HARRISONBURG — While other states in the Chesapeake Bay watershed are creating programs to provide farmers “safe harbor” from any future pollution reduction requirements, Virginia is the first to finalize one.
Producers who sign up for the voluntary program would earn nine years of “safe harbor,” or exemptions, from bay regulations in exchange for installing best management practices, such as fencing out cattle from streams. Agricultural runoff in the bay watershed, which includes the central Valley, has been responsible for at least some of the heavily damaged bay’s pollution problems.
The plan went live on the Virginia Regulatory Town Hall website Monday, but the program won’t become effective until December.
The Virginia Department of Conservation and Recreation has been working on the plan since the General Assembly passed a law requiring it in 2011.
The U.S. Environmental Protection Agency advocated so-called “safe harbor” or “agricultural certainty” programs of some kind in the bay watershed, according to James Davis-Martin, a DCR official working on the Chesapeake Bay cleanup plan.
“They see this as a way to try and incentivize that voluntary adoption without going to a full regulatory approach,” he said.
Many agricultural and environmental groups have announced their support for the program, while others still have questions.
“There’s some feeling in the industry that [this] does give some farmers some certainty,” said Eric Paulson, executive director of the Bridgewater-based Virginia State Dairymen’s Association. “It’s not for everybody, but there might be some producers that it helps.”
Ann Jennings, Virginia executive director of the Chesapeake Bay Foundation, said the foundation is disappointed with the final program because it dropped a requirement for a 35-foot riparian buffer on agricultural pastureland that was included in the draft plan.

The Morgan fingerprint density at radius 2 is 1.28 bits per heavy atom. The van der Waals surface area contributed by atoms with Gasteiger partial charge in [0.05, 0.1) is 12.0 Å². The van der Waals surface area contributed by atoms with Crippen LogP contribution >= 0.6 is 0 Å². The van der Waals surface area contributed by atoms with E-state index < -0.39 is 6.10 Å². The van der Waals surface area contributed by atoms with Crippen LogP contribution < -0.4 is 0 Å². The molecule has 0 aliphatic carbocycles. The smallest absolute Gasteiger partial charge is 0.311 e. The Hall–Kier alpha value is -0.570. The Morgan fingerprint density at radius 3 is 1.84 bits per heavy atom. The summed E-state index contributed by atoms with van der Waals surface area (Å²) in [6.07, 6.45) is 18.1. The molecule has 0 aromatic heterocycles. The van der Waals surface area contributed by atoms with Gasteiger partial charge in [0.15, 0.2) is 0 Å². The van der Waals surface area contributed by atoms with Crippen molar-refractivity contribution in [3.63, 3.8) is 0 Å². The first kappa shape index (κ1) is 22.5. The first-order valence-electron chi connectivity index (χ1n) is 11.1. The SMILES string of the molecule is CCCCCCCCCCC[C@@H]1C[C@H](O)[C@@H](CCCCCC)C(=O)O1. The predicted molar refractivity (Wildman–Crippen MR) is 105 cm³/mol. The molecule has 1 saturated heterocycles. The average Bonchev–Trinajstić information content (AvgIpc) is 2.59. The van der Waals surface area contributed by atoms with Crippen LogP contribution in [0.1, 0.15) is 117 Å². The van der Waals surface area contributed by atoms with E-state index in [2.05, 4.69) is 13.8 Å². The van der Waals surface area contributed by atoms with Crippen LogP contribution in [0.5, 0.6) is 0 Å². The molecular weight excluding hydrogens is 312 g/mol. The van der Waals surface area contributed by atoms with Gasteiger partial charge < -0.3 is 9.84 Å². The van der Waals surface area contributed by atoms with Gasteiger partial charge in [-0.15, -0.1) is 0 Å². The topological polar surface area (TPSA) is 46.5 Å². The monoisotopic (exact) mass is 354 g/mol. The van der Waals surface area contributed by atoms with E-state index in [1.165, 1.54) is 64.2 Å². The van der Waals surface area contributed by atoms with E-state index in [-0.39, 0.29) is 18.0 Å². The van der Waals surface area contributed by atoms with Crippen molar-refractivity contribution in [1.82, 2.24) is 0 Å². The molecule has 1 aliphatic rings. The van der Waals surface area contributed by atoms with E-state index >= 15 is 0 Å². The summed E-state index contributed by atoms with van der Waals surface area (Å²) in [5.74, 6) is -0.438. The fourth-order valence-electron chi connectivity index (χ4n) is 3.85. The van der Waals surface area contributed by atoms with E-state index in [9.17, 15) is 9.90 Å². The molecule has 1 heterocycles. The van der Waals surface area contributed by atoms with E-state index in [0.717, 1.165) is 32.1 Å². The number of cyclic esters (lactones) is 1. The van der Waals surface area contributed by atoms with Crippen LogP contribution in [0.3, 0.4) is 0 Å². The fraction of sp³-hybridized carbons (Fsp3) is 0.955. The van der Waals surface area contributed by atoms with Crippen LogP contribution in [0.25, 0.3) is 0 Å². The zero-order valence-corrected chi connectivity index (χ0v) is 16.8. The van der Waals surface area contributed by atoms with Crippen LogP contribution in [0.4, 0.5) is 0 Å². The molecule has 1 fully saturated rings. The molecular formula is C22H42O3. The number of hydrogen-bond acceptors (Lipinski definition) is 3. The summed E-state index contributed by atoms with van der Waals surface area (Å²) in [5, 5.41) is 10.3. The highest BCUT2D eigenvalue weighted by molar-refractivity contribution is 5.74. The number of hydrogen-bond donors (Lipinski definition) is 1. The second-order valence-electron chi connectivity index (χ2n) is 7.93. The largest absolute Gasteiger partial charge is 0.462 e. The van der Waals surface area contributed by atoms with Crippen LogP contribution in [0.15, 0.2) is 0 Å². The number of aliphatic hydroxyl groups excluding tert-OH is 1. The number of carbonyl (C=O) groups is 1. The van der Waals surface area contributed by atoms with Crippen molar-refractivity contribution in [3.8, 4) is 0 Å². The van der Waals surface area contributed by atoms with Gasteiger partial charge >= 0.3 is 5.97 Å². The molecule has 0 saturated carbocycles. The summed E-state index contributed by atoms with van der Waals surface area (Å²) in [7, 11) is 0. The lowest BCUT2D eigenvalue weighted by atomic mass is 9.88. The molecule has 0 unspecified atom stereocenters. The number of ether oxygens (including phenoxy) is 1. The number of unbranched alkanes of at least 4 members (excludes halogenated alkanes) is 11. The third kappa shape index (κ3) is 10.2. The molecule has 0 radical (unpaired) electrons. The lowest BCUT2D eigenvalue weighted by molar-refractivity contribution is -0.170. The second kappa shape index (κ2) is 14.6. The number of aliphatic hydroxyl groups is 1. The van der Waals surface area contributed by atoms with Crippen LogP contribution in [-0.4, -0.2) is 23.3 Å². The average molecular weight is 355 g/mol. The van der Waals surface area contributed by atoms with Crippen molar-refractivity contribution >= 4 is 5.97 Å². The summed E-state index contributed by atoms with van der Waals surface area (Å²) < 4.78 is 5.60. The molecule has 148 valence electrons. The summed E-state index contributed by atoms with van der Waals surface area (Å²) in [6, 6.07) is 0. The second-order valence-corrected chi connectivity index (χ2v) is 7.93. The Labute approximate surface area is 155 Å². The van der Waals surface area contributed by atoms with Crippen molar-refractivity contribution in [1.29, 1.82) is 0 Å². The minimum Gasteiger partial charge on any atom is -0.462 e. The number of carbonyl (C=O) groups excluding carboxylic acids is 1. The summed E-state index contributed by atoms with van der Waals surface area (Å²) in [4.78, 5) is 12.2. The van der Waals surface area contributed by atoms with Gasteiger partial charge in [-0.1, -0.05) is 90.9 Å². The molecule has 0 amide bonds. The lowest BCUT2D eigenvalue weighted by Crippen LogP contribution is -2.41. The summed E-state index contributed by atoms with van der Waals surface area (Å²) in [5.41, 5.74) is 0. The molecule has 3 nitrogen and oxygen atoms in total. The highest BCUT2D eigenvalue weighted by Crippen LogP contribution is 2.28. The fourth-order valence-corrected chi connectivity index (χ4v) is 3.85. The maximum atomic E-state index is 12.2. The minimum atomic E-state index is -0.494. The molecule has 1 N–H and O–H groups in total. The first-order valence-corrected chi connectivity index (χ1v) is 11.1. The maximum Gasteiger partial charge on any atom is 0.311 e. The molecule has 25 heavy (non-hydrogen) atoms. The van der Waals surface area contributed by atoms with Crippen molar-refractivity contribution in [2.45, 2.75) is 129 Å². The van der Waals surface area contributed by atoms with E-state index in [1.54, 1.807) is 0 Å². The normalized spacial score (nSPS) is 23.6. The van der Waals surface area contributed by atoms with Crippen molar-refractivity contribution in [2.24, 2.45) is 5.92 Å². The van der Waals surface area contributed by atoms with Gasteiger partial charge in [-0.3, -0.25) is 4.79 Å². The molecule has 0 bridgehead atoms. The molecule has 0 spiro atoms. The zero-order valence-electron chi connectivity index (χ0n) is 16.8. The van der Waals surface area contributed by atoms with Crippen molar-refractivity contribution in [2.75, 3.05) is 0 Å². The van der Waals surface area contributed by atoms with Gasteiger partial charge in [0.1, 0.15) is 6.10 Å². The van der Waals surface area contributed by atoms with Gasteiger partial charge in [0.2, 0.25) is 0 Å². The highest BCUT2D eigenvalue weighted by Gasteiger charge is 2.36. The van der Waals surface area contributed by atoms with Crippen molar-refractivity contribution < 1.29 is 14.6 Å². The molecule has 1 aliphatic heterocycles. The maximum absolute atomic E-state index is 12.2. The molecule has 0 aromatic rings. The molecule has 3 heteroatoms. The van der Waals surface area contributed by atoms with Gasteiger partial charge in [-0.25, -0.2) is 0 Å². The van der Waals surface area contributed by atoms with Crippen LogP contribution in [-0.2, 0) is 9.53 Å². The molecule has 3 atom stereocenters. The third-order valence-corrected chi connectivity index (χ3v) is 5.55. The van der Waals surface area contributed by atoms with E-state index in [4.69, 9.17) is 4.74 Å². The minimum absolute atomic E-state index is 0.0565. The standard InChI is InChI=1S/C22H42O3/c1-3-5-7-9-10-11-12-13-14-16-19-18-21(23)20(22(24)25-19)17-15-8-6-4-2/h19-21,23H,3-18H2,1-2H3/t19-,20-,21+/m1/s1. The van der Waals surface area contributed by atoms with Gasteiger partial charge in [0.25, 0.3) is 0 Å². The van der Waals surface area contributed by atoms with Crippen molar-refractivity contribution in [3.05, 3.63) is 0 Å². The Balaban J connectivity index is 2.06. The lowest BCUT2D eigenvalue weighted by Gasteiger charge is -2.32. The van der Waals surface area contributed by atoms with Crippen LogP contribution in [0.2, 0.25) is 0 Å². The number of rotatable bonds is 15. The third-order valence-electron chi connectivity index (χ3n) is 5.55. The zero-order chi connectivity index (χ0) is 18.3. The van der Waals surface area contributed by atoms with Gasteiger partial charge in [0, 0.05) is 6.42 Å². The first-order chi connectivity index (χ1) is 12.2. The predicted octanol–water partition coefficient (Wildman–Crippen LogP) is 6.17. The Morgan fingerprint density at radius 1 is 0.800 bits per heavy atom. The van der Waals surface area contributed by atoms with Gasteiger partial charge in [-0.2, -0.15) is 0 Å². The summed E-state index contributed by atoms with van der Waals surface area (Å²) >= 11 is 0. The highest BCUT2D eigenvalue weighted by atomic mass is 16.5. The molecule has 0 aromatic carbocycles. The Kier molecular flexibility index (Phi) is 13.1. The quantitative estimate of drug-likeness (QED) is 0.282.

Jennings said the change “hinders the program’s ability for advancing Virginia’s clean water goals.”
Dale Gardner, Chesapeake agricultural program coordinator with Annapolis, Md.-based Water Stewardship Inc., questioned whether Virginia’s farmers will use the program.
“You don’t hear a lot of people talking about it,” said Gardner, who used to own a dairy farm in Bridgewater. “I don’t think most of them probably even know about it, much less what it means and how it’s going to affect them.”
John Welsh, Rockingham County extension agent, also expressed concerns.
Farmers who participate may be left wondering, “What did I just protect myself from?” he said, adding that he hasn’t had a single farmer ask him about it.
No one really knows if, or when, agencies will start passing down agricultural regulations. Despite the looming threat of such mandates, farming-related regulations are still largely nonexistent when it comes to the bay cleanup project. But Davis-Martin said the bay’s total maximum daily load, a pollution “diet” meant to clean up the polluted waterway, will be reworked in 2017.
“It’s anybody’s guess as to whether that becomes more stringent or less stringent for the agriculture sector,” he said. “I’m not sure it’s likely that agriculture would be regulated anytime soon … but it’s conceivable.”